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Please download this doc to map content: wireframes.pptx
Navigation: [Theme Tour] , [DIA Today], and [language selection]
Image (s): View of tour print out
Theme Tour Page (front card)
Navigation: [< Menu] takes users back to main page
Image (s): Small images of themes, plus the preloaded large image of selected tour.
Text: Theme tours names (see list below)
Gallery Tour Page (back card)
Navigation: [< Back] takes users back to theme tour page
Image (s): Small images associated to the gallery
Power and Politics is a gallery tour that presents six different cultural perspectives on a single theme: the concept of power as a site of socio-political struggle. Across section of exhibits from six different DIA gallery's (A) explore the means by which the practice of art has been used to persuade, seduce, indoctrinate, rouse, incite, or even silence listeners has been used to advance agendas of power and protest.
Exhibit: ART OF CENTRAL AMERICAN CHIEFDOMS
Description: Leaders of chiefdoms of ancient Costa Rica commissioned and circulated precious objects with images such as eagles, jaguars, frogs, and other creatures to associate themselves with the power of those animals.
Exhibit: ARTS OF LEADERSHIP AND STATUS
Description: The display of important objects made of precious materials-such as gold, copper, and beads-projects the unique lineages of their users and invests the objects with spiritual energies critical to African leadership.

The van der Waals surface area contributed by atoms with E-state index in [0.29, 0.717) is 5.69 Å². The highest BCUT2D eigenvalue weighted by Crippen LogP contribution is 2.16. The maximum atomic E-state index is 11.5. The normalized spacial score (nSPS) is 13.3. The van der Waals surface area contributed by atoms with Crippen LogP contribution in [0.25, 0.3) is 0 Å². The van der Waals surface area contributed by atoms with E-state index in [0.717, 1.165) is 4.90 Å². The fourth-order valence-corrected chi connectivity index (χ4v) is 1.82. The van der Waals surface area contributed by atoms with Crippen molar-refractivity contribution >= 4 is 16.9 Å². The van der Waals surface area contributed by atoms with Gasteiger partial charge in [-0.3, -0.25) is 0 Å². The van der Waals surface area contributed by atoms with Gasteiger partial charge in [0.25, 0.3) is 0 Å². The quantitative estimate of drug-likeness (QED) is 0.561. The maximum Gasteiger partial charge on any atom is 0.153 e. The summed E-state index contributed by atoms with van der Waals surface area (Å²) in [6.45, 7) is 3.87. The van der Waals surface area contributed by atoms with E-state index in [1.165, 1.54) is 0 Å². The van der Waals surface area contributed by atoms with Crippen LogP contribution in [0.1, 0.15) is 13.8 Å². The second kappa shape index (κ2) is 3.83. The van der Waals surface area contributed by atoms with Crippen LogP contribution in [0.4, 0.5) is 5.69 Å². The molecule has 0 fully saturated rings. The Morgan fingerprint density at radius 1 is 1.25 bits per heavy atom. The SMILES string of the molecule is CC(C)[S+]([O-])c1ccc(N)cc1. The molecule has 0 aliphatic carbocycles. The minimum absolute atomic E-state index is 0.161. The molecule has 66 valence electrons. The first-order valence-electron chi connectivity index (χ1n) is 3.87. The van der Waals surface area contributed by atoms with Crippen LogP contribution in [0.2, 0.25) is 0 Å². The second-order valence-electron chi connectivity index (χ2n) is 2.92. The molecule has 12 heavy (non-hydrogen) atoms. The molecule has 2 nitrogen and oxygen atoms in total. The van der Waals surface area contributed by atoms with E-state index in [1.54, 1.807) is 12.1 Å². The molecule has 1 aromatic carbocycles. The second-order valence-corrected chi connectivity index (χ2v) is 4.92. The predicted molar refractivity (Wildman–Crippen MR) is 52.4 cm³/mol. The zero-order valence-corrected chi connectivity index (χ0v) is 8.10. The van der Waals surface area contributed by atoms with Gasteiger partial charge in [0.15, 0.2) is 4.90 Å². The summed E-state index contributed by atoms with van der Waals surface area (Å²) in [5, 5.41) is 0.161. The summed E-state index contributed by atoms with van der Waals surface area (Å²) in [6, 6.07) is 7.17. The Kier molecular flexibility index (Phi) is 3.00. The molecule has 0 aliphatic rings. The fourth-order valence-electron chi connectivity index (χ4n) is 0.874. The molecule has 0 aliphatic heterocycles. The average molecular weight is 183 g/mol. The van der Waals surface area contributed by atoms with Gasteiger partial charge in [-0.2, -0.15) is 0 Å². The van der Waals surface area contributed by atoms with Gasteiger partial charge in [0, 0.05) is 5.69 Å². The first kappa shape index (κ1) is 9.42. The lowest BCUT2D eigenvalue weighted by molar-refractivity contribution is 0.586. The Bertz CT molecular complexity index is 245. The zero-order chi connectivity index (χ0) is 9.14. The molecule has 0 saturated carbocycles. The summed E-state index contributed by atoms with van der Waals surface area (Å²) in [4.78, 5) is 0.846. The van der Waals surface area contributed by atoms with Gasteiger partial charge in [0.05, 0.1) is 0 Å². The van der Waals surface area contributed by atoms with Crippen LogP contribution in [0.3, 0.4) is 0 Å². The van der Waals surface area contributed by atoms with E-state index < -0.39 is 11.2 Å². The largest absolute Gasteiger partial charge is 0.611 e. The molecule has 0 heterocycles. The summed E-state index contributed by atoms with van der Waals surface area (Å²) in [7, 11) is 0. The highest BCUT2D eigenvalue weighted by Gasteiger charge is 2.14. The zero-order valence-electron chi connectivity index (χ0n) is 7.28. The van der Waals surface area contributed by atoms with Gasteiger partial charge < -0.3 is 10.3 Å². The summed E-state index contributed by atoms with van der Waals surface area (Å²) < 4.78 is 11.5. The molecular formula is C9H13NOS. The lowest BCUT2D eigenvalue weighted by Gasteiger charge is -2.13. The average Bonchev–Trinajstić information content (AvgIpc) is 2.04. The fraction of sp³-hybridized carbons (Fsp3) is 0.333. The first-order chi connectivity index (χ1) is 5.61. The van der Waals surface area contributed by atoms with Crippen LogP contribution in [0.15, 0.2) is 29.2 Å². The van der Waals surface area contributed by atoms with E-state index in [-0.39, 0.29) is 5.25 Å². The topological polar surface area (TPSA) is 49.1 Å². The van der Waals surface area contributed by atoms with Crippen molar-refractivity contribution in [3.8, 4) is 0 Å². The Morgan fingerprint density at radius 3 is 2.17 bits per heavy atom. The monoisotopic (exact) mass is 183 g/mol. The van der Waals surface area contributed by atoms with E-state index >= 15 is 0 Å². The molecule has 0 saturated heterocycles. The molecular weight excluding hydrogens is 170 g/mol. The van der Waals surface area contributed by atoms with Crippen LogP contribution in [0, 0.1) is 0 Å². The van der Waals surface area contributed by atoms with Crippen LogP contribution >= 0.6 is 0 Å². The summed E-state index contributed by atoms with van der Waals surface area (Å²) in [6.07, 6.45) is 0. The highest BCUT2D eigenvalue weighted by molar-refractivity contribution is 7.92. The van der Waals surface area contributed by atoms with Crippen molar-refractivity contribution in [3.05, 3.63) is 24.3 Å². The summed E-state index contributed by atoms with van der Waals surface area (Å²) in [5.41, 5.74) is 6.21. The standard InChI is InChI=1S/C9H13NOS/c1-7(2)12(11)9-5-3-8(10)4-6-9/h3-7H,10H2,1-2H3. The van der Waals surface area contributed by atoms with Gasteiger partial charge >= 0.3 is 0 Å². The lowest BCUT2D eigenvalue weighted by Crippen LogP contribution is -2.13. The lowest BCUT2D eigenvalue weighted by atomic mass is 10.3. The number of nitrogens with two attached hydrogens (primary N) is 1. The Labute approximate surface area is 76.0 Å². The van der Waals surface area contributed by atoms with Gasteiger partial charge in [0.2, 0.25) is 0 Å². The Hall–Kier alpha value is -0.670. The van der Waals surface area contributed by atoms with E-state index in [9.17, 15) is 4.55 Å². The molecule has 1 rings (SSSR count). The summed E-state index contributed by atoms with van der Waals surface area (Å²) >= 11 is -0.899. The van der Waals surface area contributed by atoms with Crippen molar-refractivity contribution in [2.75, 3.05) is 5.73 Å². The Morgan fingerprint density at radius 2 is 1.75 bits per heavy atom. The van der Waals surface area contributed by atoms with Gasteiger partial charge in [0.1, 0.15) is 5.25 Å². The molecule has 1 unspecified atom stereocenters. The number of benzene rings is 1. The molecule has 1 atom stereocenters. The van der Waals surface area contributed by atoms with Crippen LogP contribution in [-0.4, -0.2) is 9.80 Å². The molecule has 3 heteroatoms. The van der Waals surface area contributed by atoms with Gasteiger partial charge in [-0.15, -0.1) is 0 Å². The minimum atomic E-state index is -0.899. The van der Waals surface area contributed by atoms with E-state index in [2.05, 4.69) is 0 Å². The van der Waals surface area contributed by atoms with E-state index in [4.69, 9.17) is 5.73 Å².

Gallery: NATIVE AMERICANS
Exhibit: ASSERTING SURVIVAL: REMOVAL AND RESERVATIONS
Description: After the First Peoples of Eastern North America were forced from their homes to reservations west of the Mississippi, they wore formal clothing with bold and exaggerated decorations to assert the endurance of traditional Native identities.
Exhibit: THE BUILDING OF STATUS
Description: During the Colonial period, artists furnished an emerging upper class with images and objects that defined and reinforced their status.
Exhibit: BUILDING EMPIRES
Description: Art was used as propaganda to support ancient imperialism, and the Graeco-Roman artistic tradition blended with local traditions to create new styles in far-off areas where these empires were established.
Gallery: MODERN AND CONTEMPORARY
Exhibit: THE TIMES: NOT HISTORY
Description: Rather than use art to record history, Contemporary artists raise issues and questions in their work and create dialogue with the viewer in order to convey the larger issues driving the events of a complex world.
Print Page Instrctions
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Text: Instructions to where people can pick up the printed page - TBA